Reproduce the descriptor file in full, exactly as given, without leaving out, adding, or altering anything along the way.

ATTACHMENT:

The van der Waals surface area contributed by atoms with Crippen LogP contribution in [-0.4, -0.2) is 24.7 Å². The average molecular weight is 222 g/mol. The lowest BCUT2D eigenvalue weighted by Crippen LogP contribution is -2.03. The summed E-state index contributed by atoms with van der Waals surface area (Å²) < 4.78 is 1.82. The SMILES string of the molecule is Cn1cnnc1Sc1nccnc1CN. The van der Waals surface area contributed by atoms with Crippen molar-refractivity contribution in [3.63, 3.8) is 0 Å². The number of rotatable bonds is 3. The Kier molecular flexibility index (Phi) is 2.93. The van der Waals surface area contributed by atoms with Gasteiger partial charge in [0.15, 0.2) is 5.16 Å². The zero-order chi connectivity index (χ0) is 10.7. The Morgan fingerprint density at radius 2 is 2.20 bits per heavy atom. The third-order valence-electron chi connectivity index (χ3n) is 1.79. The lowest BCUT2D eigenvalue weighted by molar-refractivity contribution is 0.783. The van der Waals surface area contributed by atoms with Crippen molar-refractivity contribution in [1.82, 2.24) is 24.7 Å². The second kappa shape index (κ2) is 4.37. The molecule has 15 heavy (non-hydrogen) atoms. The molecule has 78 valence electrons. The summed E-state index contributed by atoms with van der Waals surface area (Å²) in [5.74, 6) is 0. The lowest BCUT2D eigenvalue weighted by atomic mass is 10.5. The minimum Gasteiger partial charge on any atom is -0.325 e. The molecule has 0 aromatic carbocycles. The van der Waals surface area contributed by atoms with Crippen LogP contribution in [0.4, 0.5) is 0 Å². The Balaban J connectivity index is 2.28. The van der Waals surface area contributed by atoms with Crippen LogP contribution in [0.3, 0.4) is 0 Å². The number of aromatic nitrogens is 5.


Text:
The van der Waals surface area contributed by atoms with Crippen LogP contribution in [-0.4, -0.2) is 24.7 Å². The average molecular weight is 222 g/mol. The lowest BCUT2D eigenvalue weighted by Crippen LogP contribution is -2.03. The summed E-state index contributed by atoms with van der Waals surface area (Å²) < 4.78 is 1.82. The SMILES string of the molecule is Cn1cnnc1Sc1nccnc1CN. The van der Waals surface area contributed by atoms with Crippen molar-refractivity contribution in [3.63, 3.8) is 0 Å². The number of rotatable bonds is 3. The Kier molecular flexibility index (Phi) is 2.93. The van der Waals surface area contributed by atoms with Gasteiger partial charge in [0.15, 0.2) is 5.16 Å². The zero-order chi connectivity index (χ0) is 10.7. The Morgan fingerprint density at radius 2 is 2.20 bits per heavy atom. The third-order valence-electron chi connectivity index (χ3n) is 1.79. The lowest BCUT2D eigenvalue weighted by molar-refractivity contribution is 0.783. The van der Waals surface area contributed by atoms with Crippen molar-refractivity contribution in [1.82, 2.24) is 24.7 Å². The second kappa shape index (κ2) is 4.37. The molecule has 15 heavy (non-hydrogen) atoms. The molecule has 78 valence electrons. The summed E-state index contributed by atoms with van der Waals surface area (Å²) in [5.74, 6) is 0. The lowest BCUT2D eigenvalue weighted by atomic mass is 10.5. The minimum Gasteiger partial charge on any atom is -0.325 e. The molecule has 0 aromatic carbocycles. The van der Waals surface area contributed by atoms with Crippen LogP contribution in [0.4, 0.5) is 0 Å². The Balaban J connectivity index is 2.28. The van der Waals surface area contributed by atoms with Crippen LogP contribution in [0.3, 0.4) is 0 Å². The number of aromatic nitrogens is 5.